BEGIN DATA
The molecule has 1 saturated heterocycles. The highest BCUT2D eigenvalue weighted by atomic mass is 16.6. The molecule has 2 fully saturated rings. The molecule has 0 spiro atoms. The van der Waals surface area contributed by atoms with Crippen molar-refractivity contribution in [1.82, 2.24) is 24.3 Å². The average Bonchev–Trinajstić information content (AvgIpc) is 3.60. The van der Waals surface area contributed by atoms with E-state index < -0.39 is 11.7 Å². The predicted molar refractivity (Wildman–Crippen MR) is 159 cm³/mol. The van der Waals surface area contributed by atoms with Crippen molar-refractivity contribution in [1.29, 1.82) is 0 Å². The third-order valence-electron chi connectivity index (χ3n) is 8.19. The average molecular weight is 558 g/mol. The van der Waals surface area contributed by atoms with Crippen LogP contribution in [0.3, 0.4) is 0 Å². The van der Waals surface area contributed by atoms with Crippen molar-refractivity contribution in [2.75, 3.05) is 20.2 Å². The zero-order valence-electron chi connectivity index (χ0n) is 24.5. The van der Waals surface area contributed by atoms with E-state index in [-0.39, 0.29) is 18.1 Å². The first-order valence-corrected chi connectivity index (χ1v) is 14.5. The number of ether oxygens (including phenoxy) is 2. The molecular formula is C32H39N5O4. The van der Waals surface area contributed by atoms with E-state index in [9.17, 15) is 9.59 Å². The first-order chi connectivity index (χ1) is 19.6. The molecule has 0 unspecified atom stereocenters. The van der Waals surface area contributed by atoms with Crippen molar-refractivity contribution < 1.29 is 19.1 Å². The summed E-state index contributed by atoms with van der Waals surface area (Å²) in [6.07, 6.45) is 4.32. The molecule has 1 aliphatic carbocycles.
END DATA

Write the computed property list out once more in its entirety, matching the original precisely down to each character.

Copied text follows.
The molecule has 1 saturated heterocycles. The highest BCUT2D eigenvalue weighted by atomic mass is 16.6. The molecule has 2 fully saturated rings. The molecule has 0 spiro atoms. The van der Waals surface area contributed by atoms with Crippen molar-refractivity contribution in [1.82, 2.24) is 24.3 Å². The average Bonchev–Trinajstić information content (AvgIpc) is 3.60. The van der Waals surface area contributed by atoms with E-state index < -0.39 is 11.7 Å². The predicted molar refractivity (Wildman–Crippen MR) is 159 cm³/mol. The van der Waals surface area contributed by atoms with Crippen molar-refractivity contribution in [1.29, 1.82) is 0 Å². The third-order valence-electron chi connectivity index (χ3n) is 8.19. The average molecular weight is 558 g/mol. The van der Waals surface area contributed by atoms with Crippen LogP contribution in [0.3, 0.4) is 0 Å². The van der Waals surface area contributed by atoms with Crippen molar-refractivity contribution in [2.75, 3.05) is 20.2 Å². The zero-order valence-electron chi connectivity index (χ0n) is 24.5. The van der Waals surface area contributed by atoms with E-state index in [-0.39, 0.29) is 18.1 Å². The first-order valence-corrected chi connectivity index (χ1v) is 14.5. The number of ether oxygens (including phenoxy) is 2. The molecular formula is C32H39N5O4. The van der Waals surface area contributed by atoms with E-state index in [9.17, 15) is 9.59 Å². The first-order chi connectivity index (χ1) is 19.6. The molecule has 0 unspecified atom stereocenters. The van der Waals surface area contributed by atoms with Crippen molar-refractivity contribution < 1.29 is 19.1 Å². The summed E-state index contributed by atoms with van der Waals surface area (Å²) in [6.07, 6.45) is 4.32. The molecule has 1 aliphatic carbocycles.